- Teacher who survived Sandy Hook has book deal
- Jury awards Jesse Ventura $1.8M in case vs. ‘American Sniper’ author Chris Kyle
- Government OKs Arab-owned company to operate U.S. cargo port
- Defense lawyer: McDonnell’s wife had ‘crush’ on CEO
- Chinese hackers stole ‘huge quantities’ of sensitive data on Israel’s Iron Dome
- House unveils bill to speed deportations of illegal immigrant children
- Californians protest middle school for hiring white man to teach cultural studies
- Killer’s sentencing overturned because mother couldn’t find seat in courtroom
- Hillary: ‘Dead broke’ comment was ‘inartful,’ but insists it was ‘accurate’
- Fla. mom arrested for allowing 7-year-old son to walk to park alone
NYC bill would raise smoking age to 21
Question of the Day
New York City could become the first major city in America to put restrictions on smoking in line with drinking laws by raising the legal age to purchase tobacco products.
City Council Speaker Christine C. Quinn and top health officials touted a bill on Monday that would increase the smoking age from 18 to 21 as a way to prevent younger generations in the five boroughs from taking up the habit.
"Too many adults smokers begin this deadly habit before age 21," Ms. Quinn said in a news release. "By delaying our city's children and young adults access to lethal tobacco products, we're decreasing the likelihood they ever start smoking, and thus, creating a healthier city."
Officials cited estimates that said that raising the smoking age to 21 would cut the smoking rate among 18- to 20-year-olds by more than half and reduce the rate among 14- to 17-year-olds by two-thirds.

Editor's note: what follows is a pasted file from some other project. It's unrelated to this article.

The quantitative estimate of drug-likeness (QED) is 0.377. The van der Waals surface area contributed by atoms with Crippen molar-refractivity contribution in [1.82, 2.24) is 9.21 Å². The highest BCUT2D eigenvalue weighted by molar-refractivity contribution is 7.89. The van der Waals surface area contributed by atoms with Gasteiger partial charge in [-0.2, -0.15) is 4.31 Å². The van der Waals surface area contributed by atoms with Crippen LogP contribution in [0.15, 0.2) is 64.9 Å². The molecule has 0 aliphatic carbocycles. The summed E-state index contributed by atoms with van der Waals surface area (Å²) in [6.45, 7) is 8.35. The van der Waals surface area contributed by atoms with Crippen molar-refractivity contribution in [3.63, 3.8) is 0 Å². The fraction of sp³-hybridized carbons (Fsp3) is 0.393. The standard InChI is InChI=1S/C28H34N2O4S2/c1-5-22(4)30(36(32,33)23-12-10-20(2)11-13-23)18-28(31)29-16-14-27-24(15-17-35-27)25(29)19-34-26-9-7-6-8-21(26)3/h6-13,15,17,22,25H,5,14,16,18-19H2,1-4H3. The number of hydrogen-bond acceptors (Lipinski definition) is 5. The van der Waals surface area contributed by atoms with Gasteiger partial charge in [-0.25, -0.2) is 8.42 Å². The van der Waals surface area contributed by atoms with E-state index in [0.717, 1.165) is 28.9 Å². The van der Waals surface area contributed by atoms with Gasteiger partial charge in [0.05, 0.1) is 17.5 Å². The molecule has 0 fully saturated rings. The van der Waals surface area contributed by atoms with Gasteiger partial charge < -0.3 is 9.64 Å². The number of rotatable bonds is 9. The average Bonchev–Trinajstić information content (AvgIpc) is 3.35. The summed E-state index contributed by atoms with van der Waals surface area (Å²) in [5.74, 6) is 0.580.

While the smoking age is commonly 18, some places have raised it to 19, and a pair of towns in Massachusetts raised the age to 21 in 2005 and earlier this month, respectively, according to the NYC officials.
Mayor Michael R. Bloomberg, a billionaire, has devoted $600 million to anti-smoking initiatives around the world and made the issue a priority shortly after he became mayor in 2002, according to the Associated Press.
The proposal is sure to stir debate in the nation's largest city. Mr. Bloomberg's proposed ban on large surgery drinks is already in court, and stop-and-frisk measures to reduce crime have prompted critics to say he's gone too far in trying to control the city's denizens.
© Copyright 2014 The Washington Times, LLC. Click here for reprint permission.
About the Author
Tom Howell Jr. covers politics for The Washington Times. He can be reached at email@example.com.
- Sen. Joe Manchin sued by his brother over old loan: report
- Putin a 'megalomaniac' who must be challenged with force: Sen. Johnson
- New Mexico decides to use HealthCare.gov for 2015
- New Englander Scott Brown turns his gaze to the U.S. border crisis
- HHS: 'Donut hole' reforms saved Medicare enrollees $11.5 billion since 2010
Latest Blog Entries
TWT Video Picks
- Boehner rules out impeachment: 'Scam started by Democrats'
- Federal judge grants 90-day stay in D.C. gun case
- Obama thanks Muslims for 'building the very fabric of our nation'
- Smugglers, rainstorm combine to poke holes in border fence
- GOP Senate candidate: Obama needs to visit Central America
- D.C. seeks to stay judge's order allowing gun owners to carry in public
- Kerry's credibility questioned as fighting in Gaza rages
- Jury awards Jesse Ventura $1.8M in defamation case
- Rush Limbaugh: 'There is no journalism anymore'
- California's Jerry Brown cites God, 'religious call' to embrace illegals
Obama's biggest White House 'fails'
Celebrities turned politicians
Athletes turned actors
20 gadgets that changed the world